3. Use technology to write your thoughts, goals, and reminders. A simple notes app on your smartphone can help you jot down things you need to accomplish for the day. If your activities are time sensitive, set up a calendar reminder and have it set to ring before you actually have to attend to the activity. There are several productivity apps, but the goal is to write down what you need to remember so you can actually do it. Your smartphone’s calendar app usually does the trick.

Reminders

  • Every day we are confronted with many activities. As a result, we want to do everything at once by putting our time and efforts into every single activity. A lot of ‘time management’ has to do with what we say ‘Yes’ and ‘No’ to. Remember that your time is YOUR time. For example, if you are invited to coordinate a special event that is scheduled to happen in two weeks, yet you will be busy the next two weeks – what response will you reply with? It’s easy to say ‘Yes’ and not commit to a certain project completely.
  • Be honest with yourself. For example, if you know that your daily commute to work is 30 minutes, don’t schedule to leave your house 20 minutes before because you ‘think’ there will be less traffic that morning. Many of us, calculate time to the T. Be real and allow for unpredicted events to occur. In other words, if it takes you 30 minutes to arrive to your work place, leave 50 minutes (or more) from your house. This allows a 20 minute marginal gap that will serve as a safety net in case something suddenly happens.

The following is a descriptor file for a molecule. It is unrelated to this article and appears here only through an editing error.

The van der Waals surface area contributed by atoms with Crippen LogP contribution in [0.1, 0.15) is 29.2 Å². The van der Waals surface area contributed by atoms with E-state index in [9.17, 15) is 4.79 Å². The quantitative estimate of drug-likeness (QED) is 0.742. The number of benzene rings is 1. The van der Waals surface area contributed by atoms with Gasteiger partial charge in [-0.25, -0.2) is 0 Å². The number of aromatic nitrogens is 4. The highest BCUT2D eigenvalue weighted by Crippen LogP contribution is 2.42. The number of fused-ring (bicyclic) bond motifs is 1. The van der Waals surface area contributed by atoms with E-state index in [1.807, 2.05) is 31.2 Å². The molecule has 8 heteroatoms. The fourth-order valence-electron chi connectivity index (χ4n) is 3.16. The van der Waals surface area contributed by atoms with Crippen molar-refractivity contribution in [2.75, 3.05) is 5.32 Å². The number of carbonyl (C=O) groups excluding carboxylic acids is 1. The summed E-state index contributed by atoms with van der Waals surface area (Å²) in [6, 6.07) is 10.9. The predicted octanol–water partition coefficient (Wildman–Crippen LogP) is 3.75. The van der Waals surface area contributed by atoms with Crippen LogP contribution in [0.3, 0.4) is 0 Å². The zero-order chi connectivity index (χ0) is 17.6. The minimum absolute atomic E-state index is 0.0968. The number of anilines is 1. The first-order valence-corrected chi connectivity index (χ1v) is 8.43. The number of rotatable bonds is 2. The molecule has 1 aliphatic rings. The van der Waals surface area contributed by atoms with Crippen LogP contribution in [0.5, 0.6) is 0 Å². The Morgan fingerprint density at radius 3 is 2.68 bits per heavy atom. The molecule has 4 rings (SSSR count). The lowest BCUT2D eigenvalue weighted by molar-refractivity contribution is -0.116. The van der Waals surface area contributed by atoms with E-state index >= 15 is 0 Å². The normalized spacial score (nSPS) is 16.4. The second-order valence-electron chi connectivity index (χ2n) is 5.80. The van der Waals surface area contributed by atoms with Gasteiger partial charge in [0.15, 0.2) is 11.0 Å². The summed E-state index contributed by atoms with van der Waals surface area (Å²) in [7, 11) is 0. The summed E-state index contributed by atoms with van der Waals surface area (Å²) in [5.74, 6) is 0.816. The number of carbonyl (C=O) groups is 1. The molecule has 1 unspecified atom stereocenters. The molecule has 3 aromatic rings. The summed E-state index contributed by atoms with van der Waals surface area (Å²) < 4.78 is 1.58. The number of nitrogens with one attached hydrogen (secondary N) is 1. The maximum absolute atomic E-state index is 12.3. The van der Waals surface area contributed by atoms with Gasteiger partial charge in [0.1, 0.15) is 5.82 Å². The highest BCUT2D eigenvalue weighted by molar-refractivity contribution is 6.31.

• Make time for yourself. In fact, make it a priority. A lot of times we are upset with our packed calendars and frustrated that we have several things to do. It’s not that we are frustrated with the actual activities, rather we are upset because we know that these activities prevent us from doing what we want to do. For this reason, it is crucial for you to reserve time for yourself. Whether you reserve 30 minutes or three hours, you have to make time to do that things you want to do. And take this allotted time to actually do what you want to do: leisure reading, personal study, internet browsing, exercising, shopping, or spending time with family. The idea is to ‘do you’ so you can endure the rest of the day’s activities that might not necessarily be things that you want to do.

By implementing these practices and keeping in mind these ideas, you can assure that your day will feel less stressful and more controllable – and more productive. Time management is not about managing time, it’s about managing yourself.

Rafa Contreras of TheProfessionalist.com
 
The Professionalist serves young and high-performance professionals by informing them of best practices in a professional environment.
Twitter: @iRafaContreras Instagram: @iRafaContreras